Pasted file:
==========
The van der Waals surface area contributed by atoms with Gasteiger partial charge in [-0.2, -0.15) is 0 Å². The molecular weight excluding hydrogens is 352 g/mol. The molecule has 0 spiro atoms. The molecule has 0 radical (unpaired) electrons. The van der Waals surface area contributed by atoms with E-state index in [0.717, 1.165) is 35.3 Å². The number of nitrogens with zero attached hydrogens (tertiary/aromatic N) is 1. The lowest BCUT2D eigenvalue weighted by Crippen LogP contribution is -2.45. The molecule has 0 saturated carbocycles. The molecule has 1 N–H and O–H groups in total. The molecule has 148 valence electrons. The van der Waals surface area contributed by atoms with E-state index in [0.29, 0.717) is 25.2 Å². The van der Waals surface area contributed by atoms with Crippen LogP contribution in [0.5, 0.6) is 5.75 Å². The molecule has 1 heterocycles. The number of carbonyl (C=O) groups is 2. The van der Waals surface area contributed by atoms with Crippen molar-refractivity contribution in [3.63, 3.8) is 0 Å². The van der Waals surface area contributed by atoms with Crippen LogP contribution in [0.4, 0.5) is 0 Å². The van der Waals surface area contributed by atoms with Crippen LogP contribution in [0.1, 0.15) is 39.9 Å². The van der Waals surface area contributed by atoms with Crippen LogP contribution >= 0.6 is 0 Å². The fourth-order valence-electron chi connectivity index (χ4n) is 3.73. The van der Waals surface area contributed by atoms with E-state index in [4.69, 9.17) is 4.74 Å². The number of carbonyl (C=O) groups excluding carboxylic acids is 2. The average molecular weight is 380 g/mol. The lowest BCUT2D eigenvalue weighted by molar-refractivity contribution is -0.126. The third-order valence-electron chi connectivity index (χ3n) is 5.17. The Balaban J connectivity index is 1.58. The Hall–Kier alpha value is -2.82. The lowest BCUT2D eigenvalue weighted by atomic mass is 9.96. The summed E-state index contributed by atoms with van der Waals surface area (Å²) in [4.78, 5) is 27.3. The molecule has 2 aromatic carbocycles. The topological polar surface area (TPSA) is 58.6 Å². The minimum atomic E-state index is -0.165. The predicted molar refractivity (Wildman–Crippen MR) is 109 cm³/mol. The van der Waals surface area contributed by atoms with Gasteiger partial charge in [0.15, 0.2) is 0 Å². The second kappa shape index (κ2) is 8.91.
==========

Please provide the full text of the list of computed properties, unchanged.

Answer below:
The van der Waals surface area contributed by atoms with Gasteiger partial charge in [-0.2, -0.15) is 0 Å². The molecular weight excluding hydrogens is 352 g/mol. The molecule has 0 spiro atoms. The molecule has 0 radical (unpaired) electrons. The van der Waals surface area contributed by atoms with E-state index in [0.717, 1.165) is 35.3 Å². The number of nitrogens with zero attached hydrogens (tertiary/aromatic N) is 1. The lowest BCUT2D eigenvalue weighted by Crippen LogP contribution is -2.45. The molecule has 0 saturated carbocycles. The molecule has 1 N–H and O–H groups in total. The molecule has 148 valence electrons. The van der Waals surface area contributed by atoms with E-state index in [0.29, 0.717) is 25.2 Å². The van der Waals surface area contributed by atoms with Crippen LogP contribution in [0.5, 0.6) is 5.75 Å². The molecule has 1 heterocycles. The number of carbonyl (C=O) groups is 2. The van der Waals surface area contributed by atoms with Crippen molar-refractivity contribution in [3.63, 3.8) is 0 Å². The van der Waals surface area contributed by atoms with Crippen LogP contribution in [0.4, 0.5) is 0 Å². The van der Waals surface area contributed by atoms with Crippen LogP contribution in [0.1, 0.15) is 39.9 Å². The van der Waals surface area contributed by atoms with Crippen LogP contribution >= 0.6 is 0 Å². The fourth-order valence-electron chi connectivity index (χ4n) is 3.73. The van der Waals surface area contributed by atoms with E-state index in [4.69, 9.17) is 4.74 Å². The number of carbonyl (C=O) groups excluding carboxylic acids is 2. The average molecular weight is 380 g/mol. The lowest BCUT2D eigenvalue weighted by molar-refractivity contribution is -0.126. The third-order valence-electron chi connectivity index (χ3n) is 5.17. The Balaban J connectivity index is 1.58. The Hall–Kier alpha value is -2.82. The lowest BCUT2D eigenvalue weighted by atomic mass is 9.96. The summed E-state index contributed by atoms with van der Waals surface area (Å²) in [4.78, 5) is 27.3. The molecule has 2 aromatic carbocycles. The topological polar surface area (TPSA) is 58.6 Å². The minimum atomic E-state index is -0.165. The predicted molar refractivity (Wildman–Crippen MR) is 109 cm³/mol. The van der Waals surface area contributed by atoms with Gasteiger partial charge in [0.15, 0.2) is 0 Å². The second kappa shape index (κ2) is 8.91.